Scott Clark has a long post here, in which he urges Reformed congregations to hold the line on strict subscriptions to their confessions, applying that standard of subscription with regard to the members of their congregations. In contrast to that form of Reformed sectarianism, here is a dose of Reformed catholicity.
“In all Churches a distinction is made between the terms upon which private members are admitted to membership, and the terms upon which office-bearers are admitted to their sacred trusts of teaching and ruling. A Church has no right to make anything a condition of membership which Christ has not made a condition of salvation. The Church is Christ’s fold. The sacraments are the seals of his covenant. All have a right to claim admittance who make a credible profession of the true religion; that is, who are presumptively the people of Christ” (A.A. Hodge, The Confession of Faith, p. 3).
But Clark’s argument is that, if we let folks into our Reformed congregations who do not subscribe fully to the confession in question, this will create a two-tiered membership within Reformed churches — those who hold to the confession and those who do not.
“There was never any intent to create a circumstance in which the Reformed faith would be confessed by an elite few in the congregation. We don’t confess two classes of believers. We don’t confess two definitions of faith and repentance.”
But, of necessity, this approach still has to confess two classes of believers. It confesses that there are genuine believers who can join our church and then that other group of genuine believers who can’t join our church. What is that but to divide the body of Christ (not, incidentally, the same thing as the URC, CREC, or PCA) into two classes of believers? Often, the next step taken to remove the resultant consistencies has often been to deny that people who don’t subscribe to the strict forms of “our denomination” must not be genuine believers. Happily, Clark has not taken this step — which is why this position remains inconsistent, and really very hard to defend.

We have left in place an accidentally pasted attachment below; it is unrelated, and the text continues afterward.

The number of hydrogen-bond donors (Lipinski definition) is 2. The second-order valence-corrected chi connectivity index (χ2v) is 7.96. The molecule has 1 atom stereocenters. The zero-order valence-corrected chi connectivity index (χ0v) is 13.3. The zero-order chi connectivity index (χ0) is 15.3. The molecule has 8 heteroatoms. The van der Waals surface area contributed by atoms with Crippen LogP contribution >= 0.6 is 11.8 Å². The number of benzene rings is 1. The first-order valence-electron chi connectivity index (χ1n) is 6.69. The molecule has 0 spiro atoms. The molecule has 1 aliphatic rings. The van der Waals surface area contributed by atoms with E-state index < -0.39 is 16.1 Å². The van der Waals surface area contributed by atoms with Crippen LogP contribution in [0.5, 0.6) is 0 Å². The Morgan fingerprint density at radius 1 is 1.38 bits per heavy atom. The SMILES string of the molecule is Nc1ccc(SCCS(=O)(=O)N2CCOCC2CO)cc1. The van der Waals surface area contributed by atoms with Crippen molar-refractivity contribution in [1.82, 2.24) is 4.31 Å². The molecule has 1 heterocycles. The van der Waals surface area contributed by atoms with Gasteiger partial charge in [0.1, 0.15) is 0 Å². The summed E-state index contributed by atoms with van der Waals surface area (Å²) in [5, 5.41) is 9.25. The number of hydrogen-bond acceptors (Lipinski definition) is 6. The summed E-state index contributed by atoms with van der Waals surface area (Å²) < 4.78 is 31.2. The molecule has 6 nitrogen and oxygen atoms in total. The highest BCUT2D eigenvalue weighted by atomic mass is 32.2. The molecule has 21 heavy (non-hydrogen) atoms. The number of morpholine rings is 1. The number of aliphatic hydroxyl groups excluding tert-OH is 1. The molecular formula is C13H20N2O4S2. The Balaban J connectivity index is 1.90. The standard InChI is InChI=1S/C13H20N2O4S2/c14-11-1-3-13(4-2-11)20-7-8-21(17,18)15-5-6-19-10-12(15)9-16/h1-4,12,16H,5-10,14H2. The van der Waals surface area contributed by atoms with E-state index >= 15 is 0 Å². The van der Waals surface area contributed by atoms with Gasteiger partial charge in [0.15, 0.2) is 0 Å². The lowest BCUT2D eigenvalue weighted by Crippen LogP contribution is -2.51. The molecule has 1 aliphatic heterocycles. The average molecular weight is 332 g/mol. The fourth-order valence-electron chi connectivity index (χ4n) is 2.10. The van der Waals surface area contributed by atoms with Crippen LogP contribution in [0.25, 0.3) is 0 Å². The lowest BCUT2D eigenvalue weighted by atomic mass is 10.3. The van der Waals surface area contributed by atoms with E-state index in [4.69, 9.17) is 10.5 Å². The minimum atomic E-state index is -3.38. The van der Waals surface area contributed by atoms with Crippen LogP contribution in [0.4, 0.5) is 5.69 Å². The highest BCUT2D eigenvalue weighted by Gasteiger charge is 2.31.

This mistake is the result of confusing the session interview with St. Peter’s interview at the Pearlies. It demands of preschoolers that they show their high school diploma as a condition for admittance into preschool. It confuses the end from the beginning, and the beginning from the end. It muddles baptism and the eschaton. It reverses the order of the Great Commission — teach them obedience to all that the Lord commanded, and then bring them in. It is theological dyslexia.